A critical path approach for elucidating the temperature dependence of granular hopping conduction
We revisit the classical problem of granular hopping conduction’s σ ∝ exp[-(To/T)1/2] temperature dependence, where σ denotes conductivity, T is temperature, and To is a sample-dependent constant. By using the hopping conduction formulation in conjunction with the incorporation of the random potential that has been shown to exist in insulator-conductor composites, it is demonstrated that the widely observed temperature dependence of granular hopping conduction emerges very naturally through the immediate-neighbor critical-path argument. Here, immediate-neighbor pairs are defined to be those where a line connecting two grains does not cross or by-pass other grains, and the critical-path argument denotes the derivation of sample conductance based on the geometric percolation condition that is marked by the critical conduction path in a random granular composite. Simulations based on the exact electrical network evaluation of finite-sample conductance show that the configurationaveraged results agree well with those obtained using the immediate-neighbor critical-path method. Furthermore, the results obtained using both these methods show good agreement with experimental data on hopping conduction in a sputtered metal-insulator composite Agx(SnO2)1-x, where x denotes the metal volume fraction. The present approach offers a relatively straightforward and simple explanation for the temperature behavior that has been widely observed over diverse material systems, but which has remained a puzzle in spite of the various efforts made to explain this phenomenon.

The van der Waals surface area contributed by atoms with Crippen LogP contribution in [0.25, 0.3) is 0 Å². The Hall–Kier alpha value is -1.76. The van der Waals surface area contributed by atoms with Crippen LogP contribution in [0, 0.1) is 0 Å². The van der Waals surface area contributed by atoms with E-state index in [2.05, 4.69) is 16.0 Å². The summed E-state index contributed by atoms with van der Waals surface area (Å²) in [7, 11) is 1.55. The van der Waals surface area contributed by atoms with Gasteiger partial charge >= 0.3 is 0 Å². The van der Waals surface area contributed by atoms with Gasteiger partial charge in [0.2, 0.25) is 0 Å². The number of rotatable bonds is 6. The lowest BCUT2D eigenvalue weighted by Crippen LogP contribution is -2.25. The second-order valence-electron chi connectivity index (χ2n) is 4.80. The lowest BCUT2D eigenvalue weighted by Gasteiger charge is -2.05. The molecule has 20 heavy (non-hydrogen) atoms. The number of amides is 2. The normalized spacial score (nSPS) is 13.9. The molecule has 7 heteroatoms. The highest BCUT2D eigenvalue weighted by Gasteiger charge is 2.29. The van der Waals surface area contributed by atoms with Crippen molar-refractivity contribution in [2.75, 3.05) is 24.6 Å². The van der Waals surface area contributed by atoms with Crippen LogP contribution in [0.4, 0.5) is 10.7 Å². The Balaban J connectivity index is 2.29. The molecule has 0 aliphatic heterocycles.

Keywordsgranular hopping conduction insulator-conductor composites critical path method immediate-neighbor hopping
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